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Appeals Court Resurrects RMBS Lawsuit Against Barclays

Phil Hall
Mar 03, 2015

The Tenth Circuit Court of Appeals has revived a lawsuit brought by the National Credit Union Administration (NCUA) that alleged Barclays Capital Inc. misrepresented the quality of more than $555 million in residential mortgage-backed securities (RMBS), resulting in the failure of a pair of credit unions.

The NCUA lawsuit was first filed in September 2012 and alleged that Western Corporate Federal Credit Union and U.S. Central Federal Credit Union failed as a result of RMBS investments that went sour following a large number of defaults in the underlying mortgages. The case was dismissed by in July 2013 by U.S. District Judge John W. Lungstrum in Wichita, Kan., who stated that the charges were time-barred and the NCUA filed its case too late.

In its ruling today, the appeal court sided with the regulator, arguing that while the NCUA’s claims were filed six months past its deadline–the regulator was required to bring suit by March 20, 2012, three years after its appointment as conservator of the failed credit unions, but did not file its lawsuit until Sept. 25, 2012–Barclays nonetheless had agreed to “a series of tolling agreements that purported to exclude all time that passed during the settlement negotiations when ‘calculating any statute of limitations, period of repose or any defense related to those periods or dates that might be applicable to any Potential Claim that the NCUA may have against Barclays.’”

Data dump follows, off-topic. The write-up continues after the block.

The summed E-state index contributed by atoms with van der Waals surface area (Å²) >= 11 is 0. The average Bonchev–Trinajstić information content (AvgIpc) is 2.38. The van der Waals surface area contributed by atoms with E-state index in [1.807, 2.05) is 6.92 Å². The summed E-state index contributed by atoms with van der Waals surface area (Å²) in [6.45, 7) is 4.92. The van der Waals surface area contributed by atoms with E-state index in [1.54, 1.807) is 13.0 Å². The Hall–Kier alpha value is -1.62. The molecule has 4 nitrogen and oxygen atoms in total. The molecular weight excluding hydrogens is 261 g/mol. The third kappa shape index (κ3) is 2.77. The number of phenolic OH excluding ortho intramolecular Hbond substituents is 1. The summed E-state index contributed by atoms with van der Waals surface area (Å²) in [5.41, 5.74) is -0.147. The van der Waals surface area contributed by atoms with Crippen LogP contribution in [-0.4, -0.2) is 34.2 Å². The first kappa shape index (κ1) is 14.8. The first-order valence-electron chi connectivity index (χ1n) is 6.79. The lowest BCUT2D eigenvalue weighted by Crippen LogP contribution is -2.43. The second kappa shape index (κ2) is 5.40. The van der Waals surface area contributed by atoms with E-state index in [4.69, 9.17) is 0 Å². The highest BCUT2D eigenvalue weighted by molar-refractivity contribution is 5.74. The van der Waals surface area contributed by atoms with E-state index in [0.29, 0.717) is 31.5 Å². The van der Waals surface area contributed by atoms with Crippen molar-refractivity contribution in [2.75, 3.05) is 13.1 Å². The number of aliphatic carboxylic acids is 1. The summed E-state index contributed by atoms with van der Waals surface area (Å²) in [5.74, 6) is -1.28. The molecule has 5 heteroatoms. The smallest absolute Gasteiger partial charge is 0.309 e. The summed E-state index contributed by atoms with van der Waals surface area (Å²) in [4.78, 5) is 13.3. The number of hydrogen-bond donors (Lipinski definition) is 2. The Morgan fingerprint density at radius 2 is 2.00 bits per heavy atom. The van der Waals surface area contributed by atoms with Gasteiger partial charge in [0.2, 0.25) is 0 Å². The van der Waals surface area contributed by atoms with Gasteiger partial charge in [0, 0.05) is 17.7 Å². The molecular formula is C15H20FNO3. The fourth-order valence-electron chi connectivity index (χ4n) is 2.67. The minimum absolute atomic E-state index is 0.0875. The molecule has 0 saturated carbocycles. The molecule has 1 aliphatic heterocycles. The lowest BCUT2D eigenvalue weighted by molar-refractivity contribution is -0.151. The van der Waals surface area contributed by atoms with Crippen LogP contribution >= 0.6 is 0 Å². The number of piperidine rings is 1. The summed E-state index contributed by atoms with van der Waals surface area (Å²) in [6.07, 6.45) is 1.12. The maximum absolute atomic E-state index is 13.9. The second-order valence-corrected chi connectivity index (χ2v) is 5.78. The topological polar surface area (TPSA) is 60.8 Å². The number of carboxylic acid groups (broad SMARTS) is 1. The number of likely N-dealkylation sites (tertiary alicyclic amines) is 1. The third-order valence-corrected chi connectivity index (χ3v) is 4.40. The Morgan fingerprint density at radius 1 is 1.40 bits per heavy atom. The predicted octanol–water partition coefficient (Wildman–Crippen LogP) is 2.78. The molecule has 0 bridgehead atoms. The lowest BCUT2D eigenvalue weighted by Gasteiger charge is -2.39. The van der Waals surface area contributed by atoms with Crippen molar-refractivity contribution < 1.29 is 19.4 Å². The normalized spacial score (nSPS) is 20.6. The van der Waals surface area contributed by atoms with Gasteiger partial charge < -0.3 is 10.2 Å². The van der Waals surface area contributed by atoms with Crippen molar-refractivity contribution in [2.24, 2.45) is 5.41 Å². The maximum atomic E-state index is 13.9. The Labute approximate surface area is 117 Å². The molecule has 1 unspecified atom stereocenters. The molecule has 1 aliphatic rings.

“Thus, while it is true that the NCUA’s claims are outside the statutory period and therefore untimely, that argument is unavailable to Barclays because the NCUA reasonably relied on Barclays’s express promise not to assert that defense,” said the court in reversing Judge Lungstrum’s decision.

Published
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